Of course, there were still small groups of people who decided that they were sovereign, and self-governance was their preferred option. They, the fringe dwellers, were not many. A small, but determined number of people in society, who decided it wasn’t okay to have their free will interfered with. They were prepared to live with the consequences of their opposition. They were okay with getting “detention” for the sake of owning themselves. Even if the equivalent of detention in the real world meant losing their jobs, and being condemned and ostracised by society.

They are still being punished.

The world is still upside down.

Your Body My Choice. Photoshopped image credit Pixy. The BFD.

Jab Queen Ardern supports a society where the loudest of her followers, for years, have been chanting, “My body, my choice”, right up to the point where they were scared of catching ’flu. Imagine being such a weak, flake of a human being, that your primary moral principle crumbles at the idea of catching the ’flu. Moral principle requires sacrifice. If you’re not willing to sacrifice, it’s not principle.

They are us. The BFD.

Rather than choosing to use taxpayers’ money on educating vulnerable people on health, and assisting them in boosting their immune systems, her preference was to lock people into their homes and force them to get multiple injections.

Jab-crazy Ardern supports a society where the hardest workers are consistently punished with more and more tax, and the rules and regulations are continually adjusted to cater to the lowest common denominator.

Rather than educating people on gun safety, looking into a more thorough process for background checks on individuals, or taking responsibility for flaws and human error in the system, her response to ONE MAN abusing firearms was to punish 250,000 law-abiding citizens, simultaneously sending the message “guns are definitely the problem, but also… gun owners can’t be trusted”.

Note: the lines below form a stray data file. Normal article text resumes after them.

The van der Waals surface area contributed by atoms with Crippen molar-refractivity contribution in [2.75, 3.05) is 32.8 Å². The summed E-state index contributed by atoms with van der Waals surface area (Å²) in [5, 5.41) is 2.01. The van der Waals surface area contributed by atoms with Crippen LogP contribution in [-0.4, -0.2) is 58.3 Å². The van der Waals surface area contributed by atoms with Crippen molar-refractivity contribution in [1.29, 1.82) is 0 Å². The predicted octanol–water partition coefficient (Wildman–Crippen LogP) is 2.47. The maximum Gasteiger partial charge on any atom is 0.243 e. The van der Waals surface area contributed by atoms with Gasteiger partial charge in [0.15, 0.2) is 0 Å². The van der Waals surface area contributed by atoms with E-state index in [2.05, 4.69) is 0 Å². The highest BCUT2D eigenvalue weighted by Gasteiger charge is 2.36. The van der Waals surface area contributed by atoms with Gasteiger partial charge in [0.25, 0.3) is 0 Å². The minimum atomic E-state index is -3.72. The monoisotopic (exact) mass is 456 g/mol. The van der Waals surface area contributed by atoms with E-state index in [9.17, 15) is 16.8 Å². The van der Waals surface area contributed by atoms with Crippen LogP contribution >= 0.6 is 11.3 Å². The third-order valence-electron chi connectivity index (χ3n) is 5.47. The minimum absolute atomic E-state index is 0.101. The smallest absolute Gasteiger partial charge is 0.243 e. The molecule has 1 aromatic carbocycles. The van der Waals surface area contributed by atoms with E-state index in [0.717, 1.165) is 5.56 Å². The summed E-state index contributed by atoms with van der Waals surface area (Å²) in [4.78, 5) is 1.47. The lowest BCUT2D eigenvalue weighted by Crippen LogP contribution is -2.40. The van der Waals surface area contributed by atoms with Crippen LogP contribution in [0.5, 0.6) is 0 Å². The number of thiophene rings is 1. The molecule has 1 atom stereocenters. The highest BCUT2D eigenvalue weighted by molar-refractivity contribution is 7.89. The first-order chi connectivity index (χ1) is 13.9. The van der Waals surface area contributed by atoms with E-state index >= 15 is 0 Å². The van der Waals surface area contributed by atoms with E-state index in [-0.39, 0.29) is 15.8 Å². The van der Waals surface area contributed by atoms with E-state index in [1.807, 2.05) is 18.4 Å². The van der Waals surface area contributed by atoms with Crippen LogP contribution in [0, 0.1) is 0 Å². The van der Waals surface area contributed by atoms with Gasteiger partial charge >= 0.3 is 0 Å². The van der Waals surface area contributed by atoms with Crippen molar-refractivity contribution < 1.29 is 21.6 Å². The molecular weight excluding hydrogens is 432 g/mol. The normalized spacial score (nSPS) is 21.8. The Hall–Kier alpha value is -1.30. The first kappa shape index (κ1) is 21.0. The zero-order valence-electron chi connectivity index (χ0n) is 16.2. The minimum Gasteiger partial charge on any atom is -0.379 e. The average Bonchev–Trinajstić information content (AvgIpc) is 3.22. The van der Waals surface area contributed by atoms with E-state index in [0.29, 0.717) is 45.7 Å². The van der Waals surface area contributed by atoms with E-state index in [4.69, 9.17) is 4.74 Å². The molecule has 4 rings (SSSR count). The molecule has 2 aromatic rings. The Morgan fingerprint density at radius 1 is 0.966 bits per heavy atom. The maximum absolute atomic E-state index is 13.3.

Ardern supports lowering the speed limit to create “safer roads” when the data and statistics from accidents clearly indicate that ‘slow drivers’ are the ones more likely to cause serious accidents. Is there any attempt to look at a method of getting more dangerous people off the road, before we decide that every single person has to drive at 40 km per hour to meet the lowest common denominator? No.

There is no attempt to be rational or reasonable. There is no attempt to look at the source of the problem.

God forbid we could all try to be better drivers and have a higher goal to meet, raising the overall standard, rather than sinking to the lowest one.

This is a woman who was just cheered at Harvard University for mentioning how many women, Maori and rainbow Members of Parliament there were.

Not cheered for how effective they were at their jobs. Not cheered for the solutions they have come up with to deal with serious issues that affect every New Zealander. Not cheered for her ability to select competent people.

This is a woman who does not deserve the title “Prime Minister”. She is a professional virtue signaller, whose goal in life is to “appear” to be kind, without providing any useful service or function to her own country.

Yesterday, Monday the 30th was a Black Moon, and I burned a candle for my ancestors, as a symbol of thankfulness to all those who struggled, toiled and fought their way through their existences so that I could be alive today.

They did not struggle for me to hide in my home, afraid of catching a cold.

They did not toil for me to wear a mask whilst driving my car at 40 km with the windows rolled up.

They did not fight for my freedom, for me to willingly concede to receiving an injection in my body that may cause harm to me, but supposedly keeps others “safe”.

They did not battle for my liberty, so I could agree to work my ass off every day and be robbed by taxation, while simultaneously being sure I don’t open my mouth and say the wrong thing to someone, so as to break the contrived veneer of virtue, that society now holds in such esteem.

Blindly accepting and following every rule this government (and any authority figure) dishes out, is an insult to your ancestors!

The best way to honour your forebears is to live life to the absolute fullest, smashing through fear wherever it looms, and appreciating every moment by not cowering in a contrived bubble of safety.

Image credit The BFD